Summary statistics (mean ± SD) for each variable were calculated based on the 1st study of each horse (n = 6) and were reported for comparison. For comparison of the variability of the PW TDI variables and the cTDI variables, respectively, the data of the various categories of variability (eg, measurement variability, within-day variability, between-day variability) were pooled and the CVs of each variable were compared by a Wilcoxon's signed rank test. The level of significance was defined as α= 0.05.
Preliminary recommendations for the use of the TDI variables in future studies were formulated based on reliability data and the number of missing data points. Variables with high variability (ie, CV > 25%) in any of the categories of variability and variables with more than 1 missing data point were not recommended for further use.
Results of the routine 2D and M-mode echocardiography (median, minimum to maximum) were as follows: heart rate, 37 beats/min (34–42); maximum LA diameter, 12.4 cm (10.9–13.8); maximum LA area in long-axis view, 97 cm2 (70–103); maximum LA area in short-axis view, 112 cm2 (91–136); interventricular septal thickness in diastole, 3.3 cm (2.7–3.4); LV inner diameter in diastole, 11.1 cm (10.3–12.7); LV free wall thickness in diastole, 2.5 cm (2.3–3.0); LV fractional shortening, 38% (31–52); diameter of the aortic sinus at end-diastole, 7.1 cm (6.6–8.2); and diameter of the pulmonary artery sinus at end-diastole, 6.4 cm (6.2–6.8).
Echocardiographic assessment LV radial wall motion by TDI was feasible in all horses using right-parasternal short-axis views. The frame rate during cTDI recordings ranged from 146.4 to 160.8 frames/s. Recordings of adequate quality could be obtained in all horses with both PW TDI and cTDI methodology. The LV radial wall motion velocity profile during systole was characterized by an early-systolic positive wave during isovolumic contraction (S1), followed by a 2nd positive wave during ventricular ejection (Sm) (Fig 1). The LV radial wall motion velocity profile during diastole was characterized by an early-diastolic negative wave during isovolumic relaxation (E1), a 2nd negative wave during rapid ventricular filling (Em), and a late-diastolic wave during atrial contraction (Am). The Em wave and the Am wave were followed by small positive velocity waves, reflecting passive recoil of the LV. This wall motion pattern appeared very consistently in all horses. Generally, identification of the different wall motion velocity waves was easier in the PW TDI recordings, whereas the beginning and end of the velocity waves often were less distinct in cTDI recordings. This was particularly true for the short-lived isovolumic velocity waves S1 and E1, respectively. Consequently, more missing data points were present among the cTDI measurements compared with the PW TDI measurements (Tables 1 and 2).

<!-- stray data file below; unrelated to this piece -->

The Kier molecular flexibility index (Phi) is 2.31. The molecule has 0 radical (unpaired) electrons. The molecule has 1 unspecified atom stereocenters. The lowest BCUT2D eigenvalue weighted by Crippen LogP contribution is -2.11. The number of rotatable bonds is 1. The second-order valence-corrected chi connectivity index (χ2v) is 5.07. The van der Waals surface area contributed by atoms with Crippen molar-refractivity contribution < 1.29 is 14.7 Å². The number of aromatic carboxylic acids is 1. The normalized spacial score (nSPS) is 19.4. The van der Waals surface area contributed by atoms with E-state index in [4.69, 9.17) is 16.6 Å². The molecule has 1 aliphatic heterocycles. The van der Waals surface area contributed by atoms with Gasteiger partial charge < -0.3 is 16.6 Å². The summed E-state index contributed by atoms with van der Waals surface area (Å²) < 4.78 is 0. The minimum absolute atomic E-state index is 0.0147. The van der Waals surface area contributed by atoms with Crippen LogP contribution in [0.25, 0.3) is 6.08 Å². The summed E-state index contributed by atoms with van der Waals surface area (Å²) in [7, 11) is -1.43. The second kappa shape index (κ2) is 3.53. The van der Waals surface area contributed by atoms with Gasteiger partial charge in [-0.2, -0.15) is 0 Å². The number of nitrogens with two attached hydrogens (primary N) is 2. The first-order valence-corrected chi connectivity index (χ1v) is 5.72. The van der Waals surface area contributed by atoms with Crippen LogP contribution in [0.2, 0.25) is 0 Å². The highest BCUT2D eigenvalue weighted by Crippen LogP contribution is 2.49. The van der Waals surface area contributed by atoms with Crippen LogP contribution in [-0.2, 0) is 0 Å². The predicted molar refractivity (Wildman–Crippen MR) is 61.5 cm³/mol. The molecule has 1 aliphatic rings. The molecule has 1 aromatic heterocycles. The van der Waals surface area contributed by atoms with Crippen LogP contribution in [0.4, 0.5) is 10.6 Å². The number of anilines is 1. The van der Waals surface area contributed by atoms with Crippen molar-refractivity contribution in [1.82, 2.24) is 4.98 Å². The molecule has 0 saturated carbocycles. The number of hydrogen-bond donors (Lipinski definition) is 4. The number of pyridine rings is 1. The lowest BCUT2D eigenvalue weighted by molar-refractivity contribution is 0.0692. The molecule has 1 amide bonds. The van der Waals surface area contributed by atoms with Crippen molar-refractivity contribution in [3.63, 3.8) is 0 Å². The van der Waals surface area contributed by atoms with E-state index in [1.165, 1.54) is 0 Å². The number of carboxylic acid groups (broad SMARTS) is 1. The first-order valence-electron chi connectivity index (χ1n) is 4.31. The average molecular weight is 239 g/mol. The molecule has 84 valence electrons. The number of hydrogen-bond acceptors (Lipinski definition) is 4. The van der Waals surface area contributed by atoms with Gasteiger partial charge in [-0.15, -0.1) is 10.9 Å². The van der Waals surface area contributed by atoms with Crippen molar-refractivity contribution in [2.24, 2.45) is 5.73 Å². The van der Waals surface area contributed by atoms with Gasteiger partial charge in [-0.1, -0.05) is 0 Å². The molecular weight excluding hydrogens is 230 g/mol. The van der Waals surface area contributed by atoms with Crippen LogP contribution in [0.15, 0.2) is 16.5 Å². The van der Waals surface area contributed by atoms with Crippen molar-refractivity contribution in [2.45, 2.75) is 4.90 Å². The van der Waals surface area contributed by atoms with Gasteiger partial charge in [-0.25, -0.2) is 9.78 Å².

Reliability data of all echocardiographic variables are summarized in Tables 1 and 2. Briefly, intraobserver measurement variability was very low to low for all variables. Interobserver measurement variability was very low to low for the majority of variables, with some exceptions showing moderate to high variability. Within-day interobserver variability as well as between-day intraobserver and between-day interobserver variabilities, respectively, were low to moderate for most variables, with few exceptions in the very low and in the high range.
All PW TDI-derived variables of systolic LV function showed very low to low variability, whereas some of the variables of LV diastolic function and LA function showed moderate to high variability. Overall, based on the pooled data of all variables, the PW TDI variables were more reliable than the cTDI variables (P= .0007).
Results of this investigation indicated that TDI analyses are both feasible and reliable for assessment of radial motion of the LV free wall from short-axis images recorded at the chordal level in standing, unsedated, adult Standardbred and Thoroughbred horses. Most of the TDI variables used in this study had sufficient test-retest reliability to justify further investigations into their use for the objective quantification of systolic and diastolic LV function in horses.
In people, TDI-based markers of decreased long-axis contraction have been shown to unmask subclinical systolic LV dysfunction in asymptomatic patients with aortic and mitral regurgitation.31–33 Furthermore, TDI has been used to detect systolic LV dysfunction in patients with diastolic heart failure,34 to uncover asymptomatic patients with myocardial disease,35–37 and to discriminate between hypertrophic cardiomyopathy and athlete's heart.37,38 Similarly, TDI was able to detect early asymptomatic myocardial dysfunction during the preclinical phase of cardiomyopathy associated with muscular dystrophy in dogs.22,39 Whether TDI variables offer similar clinical value in horses and whether they provide any advantages over conventional echocardiographic indices for assessment of LV systolic function cannot be judged at this stage of validation and will have to be investigated in future studies. However, this investigation on the feasibility and reliability of TDI in horses is an important 1st step to the introduction of this new technology in clinical practice.